BATH, Maine - The nation's largest and most expensive destroyer headed out to sea Monday for final builder trials before being presented to the Navy for inspection.
Engineers and technicians at Bath Iron Works are going to focus on propulsion, mobility and safety aboard the future USS Zumwalt to ensure everything is shipshape before the next trials, in which the Navy will perform a pre-delivery inspection.
Rear Adm. Peter Fanta, director of surface warfare, said he likes what he has heard from the ship's commanding officer during the first trials in December.
"He was extremely impressed with the stability of the ship, particularly in hard turns, particularly in its seakeeping ability," he told The Associated Press.
The 600-foot ship is unlike anything ever built for the Navy. It features an angular shape to deflect enemy radar, a wave-piercing "tumblehome" hull, electric propulsion and new guns. Automation allows it to operate with a smaller crew than existing destroyers.
But those innovations come at a high cost. The Zumwalt, the first of three ships in the class, will cost at least $4.4 billion.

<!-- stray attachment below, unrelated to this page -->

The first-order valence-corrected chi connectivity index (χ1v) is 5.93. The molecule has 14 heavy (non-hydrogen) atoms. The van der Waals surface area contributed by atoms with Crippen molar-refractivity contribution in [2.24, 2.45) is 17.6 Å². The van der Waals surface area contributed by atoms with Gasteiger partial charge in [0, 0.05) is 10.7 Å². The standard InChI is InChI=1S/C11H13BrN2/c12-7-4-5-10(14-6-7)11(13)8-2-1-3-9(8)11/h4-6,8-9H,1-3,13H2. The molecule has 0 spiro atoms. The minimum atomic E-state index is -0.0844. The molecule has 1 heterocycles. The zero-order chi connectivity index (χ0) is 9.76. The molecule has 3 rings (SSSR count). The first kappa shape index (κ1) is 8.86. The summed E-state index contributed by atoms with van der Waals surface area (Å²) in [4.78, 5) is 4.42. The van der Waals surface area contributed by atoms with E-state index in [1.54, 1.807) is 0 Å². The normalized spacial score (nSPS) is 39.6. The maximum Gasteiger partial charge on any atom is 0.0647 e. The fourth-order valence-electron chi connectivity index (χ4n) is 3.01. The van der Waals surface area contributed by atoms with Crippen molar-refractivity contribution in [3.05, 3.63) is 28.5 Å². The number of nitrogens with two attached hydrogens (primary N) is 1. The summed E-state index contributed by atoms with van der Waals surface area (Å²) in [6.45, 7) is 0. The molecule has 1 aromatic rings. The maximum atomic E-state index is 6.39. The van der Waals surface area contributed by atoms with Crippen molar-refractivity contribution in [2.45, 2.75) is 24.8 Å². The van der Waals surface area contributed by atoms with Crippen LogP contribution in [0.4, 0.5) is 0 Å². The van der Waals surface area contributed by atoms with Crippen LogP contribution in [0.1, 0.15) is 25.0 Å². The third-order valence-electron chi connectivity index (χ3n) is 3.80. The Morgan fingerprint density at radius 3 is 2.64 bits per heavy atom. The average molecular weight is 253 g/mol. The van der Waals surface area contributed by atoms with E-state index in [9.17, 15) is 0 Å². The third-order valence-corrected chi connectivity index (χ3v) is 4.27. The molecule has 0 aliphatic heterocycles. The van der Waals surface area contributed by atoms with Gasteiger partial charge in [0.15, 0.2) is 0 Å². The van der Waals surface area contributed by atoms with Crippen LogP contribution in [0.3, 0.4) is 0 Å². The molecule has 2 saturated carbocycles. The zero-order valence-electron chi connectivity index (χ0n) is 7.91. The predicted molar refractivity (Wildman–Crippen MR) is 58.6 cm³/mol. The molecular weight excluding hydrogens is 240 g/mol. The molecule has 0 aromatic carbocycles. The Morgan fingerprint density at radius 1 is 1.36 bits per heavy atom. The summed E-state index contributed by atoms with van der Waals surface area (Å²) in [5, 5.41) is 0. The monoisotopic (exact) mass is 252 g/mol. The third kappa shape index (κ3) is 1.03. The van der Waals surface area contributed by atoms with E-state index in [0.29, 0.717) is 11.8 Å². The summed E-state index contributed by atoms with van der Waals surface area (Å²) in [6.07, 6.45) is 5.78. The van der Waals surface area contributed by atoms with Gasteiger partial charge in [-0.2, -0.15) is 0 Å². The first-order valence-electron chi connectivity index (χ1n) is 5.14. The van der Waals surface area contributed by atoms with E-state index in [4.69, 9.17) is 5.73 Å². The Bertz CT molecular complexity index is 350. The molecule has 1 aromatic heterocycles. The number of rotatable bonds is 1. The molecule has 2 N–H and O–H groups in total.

The price ballooned to the point some in the Navy tried to kill the program. Instead, the program originally envisioned for 32 ships was truncated.
The ship, which will be based in San Diego, stands to play a role in the Obama administration's "rebalance" of resources to Asia and the Pacific, where China is flexing its military muscle in the South China Sea. But Fanta said he'll want a full assessment of capabilities before determining exactly how the ship will be used.
More than 200 Bath Iron Works employees and Navy personnel are participating in the builder trials with an aim of delivering the ship to the Navy this year.
After that, there will be even more assessments, including rough-weather tests to determine the performance of the unusual hull that gives the ship a pyramid shape.
"We go to find the most miserable places in the ocean and drive at various sea stages," Fanta said.
The Navy believes it knows how the ship will perform, but it won't know for sure until all tests are completed, he said.
This will be the second time the ship has gone to sea. The "alpha" trials in December, which gave engineers their first opportunity to test systems at sea, were deemed a success even though repairs were needed on one of the ship's 12 motor drives.